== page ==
Lyft lost more than $1 billion in the first quarter of 2019.
Lyft’s released its first earnings report since going public earlier this year. There was a lot of excitement around Lyft’s March IPO but since then, the company’s shares have fallen more than 24%.
The earnings report showed that Lyft lost $1.14 billion in the first quarter of 2019. In comparison, the company lost $234.3 million a year ago. This increase was largely due to stock compensation and other expenses related to the company’s IPO.
Brian Roberts, Lyft’s CFO, said the company expects these losses to continue for the remainder of 2019. He said this would be “our peak loss year and then we will move steadily towards profitability.”
A closer look at Lyft’s first-quarter earnings
Even excluding the stock compensation, Lyft still lost $221.5 million in the first quarter. However, it wasn’t all bad news for the company.
Lyft did manage to double its revenue. The company’s revenue rose to $776 million and the company’s number of active riders grew 46% over the last years. The company plans to invest heavily in new areas of the business, including its autonomous vehicle development.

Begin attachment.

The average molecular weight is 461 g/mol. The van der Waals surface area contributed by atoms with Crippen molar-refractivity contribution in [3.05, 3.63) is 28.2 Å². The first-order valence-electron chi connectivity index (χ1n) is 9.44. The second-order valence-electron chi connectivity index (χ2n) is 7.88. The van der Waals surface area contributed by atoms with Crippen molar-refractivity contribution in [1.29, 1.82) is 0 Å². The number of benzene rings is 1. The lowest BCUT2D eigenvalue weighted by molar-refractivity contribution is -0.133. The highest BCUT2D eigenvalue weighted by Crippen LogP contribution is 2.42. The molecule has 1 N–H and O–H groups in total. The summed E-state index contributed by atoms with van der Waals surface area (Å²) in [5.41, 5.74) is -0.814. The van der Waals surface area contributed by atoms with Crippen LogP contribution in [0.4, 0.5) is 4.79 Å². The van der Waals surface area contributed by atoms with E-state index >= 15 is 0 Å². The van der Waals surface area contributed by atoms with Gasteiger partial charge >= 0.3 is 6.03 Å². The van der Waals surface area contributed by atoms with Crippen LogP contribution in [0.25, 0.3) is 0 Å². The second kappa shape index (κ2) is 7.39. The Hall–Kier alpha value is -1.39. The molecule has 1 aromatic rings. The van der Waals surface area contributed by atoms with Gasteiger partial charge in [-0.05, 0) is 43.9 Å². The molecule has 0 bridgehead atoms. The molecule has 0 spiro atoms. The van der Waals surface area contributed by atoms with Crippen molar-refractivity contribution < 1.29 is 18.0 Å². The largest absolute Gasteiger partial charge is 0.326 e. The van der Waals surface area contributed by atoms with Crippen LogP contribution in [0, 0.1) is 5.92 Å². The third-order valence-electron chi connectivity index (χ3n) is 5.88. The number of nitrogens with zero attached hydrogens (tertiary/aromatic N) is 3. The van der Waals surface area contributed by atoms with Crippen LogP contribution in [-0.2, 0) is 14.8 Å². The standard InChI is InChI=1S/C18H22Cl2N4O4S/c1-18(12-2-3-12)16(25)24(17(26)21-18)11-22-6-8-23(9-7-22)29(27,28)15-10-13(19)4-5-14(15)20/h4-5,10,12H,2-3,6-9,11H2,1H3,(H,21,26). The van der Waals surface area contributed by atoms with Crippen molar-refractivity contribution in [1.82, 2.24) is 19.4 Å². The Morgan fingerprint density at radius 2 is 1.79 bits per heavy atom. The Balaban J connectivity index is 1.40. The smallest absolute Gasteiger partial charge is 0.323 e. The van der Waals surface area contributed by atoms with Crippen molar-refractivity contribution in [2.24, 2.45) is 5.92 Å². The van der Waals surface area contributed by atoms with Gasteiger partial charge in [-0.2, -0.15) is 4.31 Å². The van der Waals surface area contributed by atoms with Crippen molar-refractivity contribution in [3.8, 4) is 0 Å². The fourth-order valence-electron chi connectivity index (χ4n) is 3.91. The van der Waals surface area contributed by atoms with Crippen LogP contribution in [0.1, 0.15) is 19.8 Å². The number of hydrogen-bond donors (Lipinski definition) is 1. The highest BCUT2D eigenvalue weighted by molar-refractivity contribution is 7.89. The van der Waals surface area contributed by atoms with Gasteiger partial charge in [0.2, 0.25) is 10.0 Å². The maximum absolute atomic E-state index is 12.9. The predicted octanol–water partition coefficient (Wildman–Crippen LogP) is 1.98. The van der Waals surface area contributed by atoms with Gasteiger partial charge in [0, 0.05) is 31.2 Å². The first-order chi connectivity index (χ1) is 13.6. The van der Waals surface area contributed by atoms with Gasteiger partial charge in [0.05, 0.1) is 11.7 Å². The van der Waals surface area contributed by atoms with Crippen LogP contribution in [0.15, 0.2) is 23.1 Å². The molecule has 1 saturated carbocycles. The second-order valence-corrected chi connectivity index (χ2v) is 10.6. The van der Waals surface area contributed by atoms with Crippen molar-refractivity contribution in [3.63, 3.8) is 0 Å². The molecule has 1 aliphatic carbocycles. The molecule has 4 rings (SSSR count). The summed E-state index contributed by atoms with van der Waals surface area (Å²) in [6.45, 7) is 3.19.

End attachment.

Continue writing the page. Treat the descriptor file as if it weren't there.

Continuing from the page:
Lyft plans to form partnerships with companies that manufacture autonomous vehicles rather than building its own. The company has already partnered with Waymo, which is owned by Google’s parent company Alphabet. Lyft will use 10 of its vehicles to offer rides in the Phoenix area.
In spite of the large losses, investors seemed mostly pleased with the results. Credit Suisse even said the earnings report showed that the company made positive steps toward becoming profitable.
And many investors said they had expected large losses from Lyft and were looking at other key metrics. This includes things like the number of active riders and the total revenue per rider.
Lyft’s stock fell immediately after releasing its earnings report but the stock did eventually rebound. JPM Securities said that Lyft’s mostly flat stock provides an opportunity for investors to buy in while shares are relatively low.